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Publisher Dream is a micro management game from Circle Entertainment Ltd. which came out last week under the DSiWare section of the Nintendo eShop. Being that I’m obsessed with these types of games, I immediately jumped on the chance to review this title!

You play as Triangle, a struggling game developer and publisher trying to make it big in the game industry. You start small with a few employees making budget games until you get to sell more copies in the ‘cshop’ (which I’m assuming is a nod to the game’s publisher), expand your office, hire more staff and eventually develop bigger games and increase your fame worldwide as a bona fide quality game developer.

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Good Points:

  • Clear-cut goals. The main objective of Publisher Dream is to stay in the green for the next nine years of your company’s life as a game publisher. That’s literally your only goal. There are milestones and achievements that will guide you on what you need to accomplish so you can unlock more rewards, but they are all secondary.
  • Simplified game mechanics. The game has a very straightforward manual that explains all the things that you need to keep tabs of to develop and publish a game. The interface is clean and easy to use; you just tap it from below and a bar with all the functions appear for you to tinker with.
  • Very addictive. I found myself tapping away on my 3DS for extended amounts of time without realizing that I have played the game for more than three hours already. It’s probably because of the fast-paced work week (everything moves in hyperspeed) and seeing the progress bars of the games you are developing move towards the release date makes it very fulfilling (just one more month…)
  • Good price point. At just $1.99, the game can net you about five to six hours of fun.

Bad Points:

  • Localization. Circle could have improved on the translation and localization of the game as you can spot some grammatical errors in the game’s system messages.
  • A lot of things are not explained.  An example is the acronym of the game genres that you are trying to develop. To a non-gamer, this could be a cause for struggle as they might not know what STG or FPS might mean. This is minor, but they could have expounded on this so that the player may have a better feel of what games they are developing or publishing. There are also some icons in the game that did not have any explanations so you will just have to guess what they mean and take it into context.
  • The game can be quite unforgiving as you are not given slack to correct your mistakes. You pay your expenses monthly but only get paid every quarter so you have to balance things out. If you have hired a lot of staff and you are already bleeding money by not producing games that sell, there is no way to cut your losses (i.e. restructure your team or sell assets), so you need to be really careful by keeping tabs on your capital and expenses. And this ties to…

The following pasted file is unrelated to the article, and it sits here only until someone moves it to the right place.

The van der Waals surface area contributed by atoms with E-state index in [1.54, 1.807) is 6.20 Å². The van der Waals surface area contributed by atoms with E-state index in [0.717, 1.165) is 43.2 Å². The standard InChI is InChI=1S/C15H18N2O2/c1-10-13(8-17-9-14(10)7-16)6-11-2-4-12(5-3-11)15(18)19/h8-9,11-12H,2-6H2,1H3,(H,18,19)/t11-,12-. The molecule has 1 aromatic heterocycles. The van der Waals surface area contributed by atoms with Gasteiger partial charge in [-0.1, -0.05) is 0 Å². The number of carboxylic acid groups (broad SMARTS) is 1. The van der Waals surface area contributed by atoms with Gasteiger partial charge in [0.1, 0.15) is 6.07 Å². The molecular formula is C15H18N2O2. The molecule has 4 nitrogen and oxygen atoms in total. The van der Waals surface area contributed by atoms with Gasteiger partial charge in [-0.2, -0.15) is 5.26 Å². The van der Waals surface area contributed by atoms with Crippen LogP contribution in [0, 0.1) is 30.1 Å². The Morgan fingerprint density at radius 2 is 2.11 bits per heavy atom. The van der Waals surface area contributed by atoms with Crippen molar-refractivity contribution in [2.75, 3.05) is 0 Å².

• You can only have one save file. The game saves every week (which happens after a day of work in the game, starting from 9:00 AM to 6:00 PM) and will overwrite your previous week’s state. You cannot save manually so you cannot have a previous save file to go back to if things turn sour in your game.
  • Rewards are not satisfying. You just get a system message – no celebratory jumping of sprites, hyper music or anything.

Things That Can Swing Either Way:

  • Art style. I am in favor of bit-styled art because I grew up in this era of gaming so this is definitely a plus for me but I can see how some people may not appreciate this, especially younger gamers.
  • There’s really no point to watching the staff come in and out of the office, as it tends to get repetitive. But hey, it’s fun to watch them play the arcade or pet the office cat every once in a while.
  • Low replay value. This is a positive point to some people as they prefer to move on once they finish a game, but there’s really no reason to play this game again unless you want to win the Game of the Year award, which does not really give you anything other than bonus capital.

All in all, if you want a good time waster whether you’re commuting to or from work, waiting for your coffee, or have a few minutes to spare to play, Publisher Dream is a good title to spend time with. At just $1.99 on the Nintendo eShop, it is a pretty sweet deal as it costs just as much as your average smartphone game. At the very least, you get a feel of how game companies develop and publish a game (at a shallow level, of course) and get an insight of what happens during a game’s production cycle.

Thank you to Circle Entertainment Ltd. for providing 30lives with a review code of the game.